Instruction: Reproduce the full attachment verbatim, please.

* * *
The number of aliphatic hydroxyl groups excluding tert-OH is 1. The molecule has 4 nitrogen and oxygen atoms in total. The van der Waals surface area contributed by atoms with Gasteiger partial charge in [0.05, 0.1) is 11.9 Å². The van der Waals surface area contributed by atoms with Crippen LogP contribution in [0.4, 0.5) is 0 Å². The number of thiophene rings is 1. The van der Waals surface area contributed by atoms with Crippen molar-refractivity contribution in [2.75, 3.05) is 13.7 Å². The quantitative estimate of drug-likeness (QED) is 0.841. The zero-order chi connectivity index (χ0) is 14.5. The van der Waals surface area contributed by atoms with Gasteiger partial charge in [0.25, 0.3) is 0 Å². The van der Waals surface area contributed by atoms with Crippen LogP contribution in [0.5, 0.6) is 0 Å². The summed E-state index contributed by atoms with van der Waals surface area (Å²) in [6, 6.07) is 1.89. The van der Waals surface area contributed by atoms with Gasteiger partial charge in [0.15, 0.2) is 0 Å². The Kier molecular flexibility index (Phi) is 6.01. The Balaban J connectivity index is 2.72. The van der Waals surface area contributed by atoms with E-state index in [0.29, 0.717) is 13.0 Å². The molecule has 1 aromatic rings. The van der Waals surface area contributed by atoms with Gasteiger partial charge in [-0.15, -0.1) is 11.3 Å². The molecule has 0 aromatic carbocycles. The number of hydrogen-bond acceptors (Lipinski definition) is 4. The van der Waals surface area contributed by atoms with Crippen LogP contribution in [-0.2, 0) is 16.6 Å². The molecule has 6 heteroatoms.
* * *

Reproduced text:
The number of aliphatic hydroxyl groups excluding tert-OH is 1. The molecule has 4 nitrogen and oxygen atoms in total. The van der Waals surface area contributed by atoms with Gasteiger partial charge in [0.05, 0.1) is 11.9 Å². The van der Waals surface area contributed by atoms with Crippen LogP contribution in [0.4, 0.5) is 0 Å². The number of thiophene rings is 1. The van der Waals surface area contributed by atoms with Crippen molar-refractivity contribution in [2.75, 3.05) is 13.7 Å². The quantitative estimate of drug-likeness (QED) is 0.841. The zero-order chi connectivity index (χ0) is 14.5. The van der Waals surface area contributed by atoms with Gasteiger partial charge in [0.25, 0.3) is 0 Å². The van der Waals surface area contributed by atoms with Crippen LogP contribution in [0.5, 0.6) is 0 Å². The summed E-state index contributed by atoms with van der Waals surface area (Å²) in [6, 6.07) is 1.89. The van der Waals surface area contributed by atoms with Gasteiger partial charge in [0.15, 0.2) is 0 Å². The Kier molecular flexibility index (Phi) is 6.01. The Balaban J connectivity index is 2.72. The van der Waals surface area contributed by atoms with E-state index in [0.29, 0.717) is 13.0 Å². The molecule has 1 aromatic rings. The van der Waals surface area contributed by atoms with Gasteiger partial charge in [-0.15, -0.1) is 11.3 Å². The molecule has 0 aromatic carbocycles. The number of hydrogen-bond acceptors (Lipinski definition) is 4. The van der Waals surface area contributed by atoms with Crippen LogP contribution in [-0.2, 0) is 16.6 Å². The molecule has 6 heteroatoms.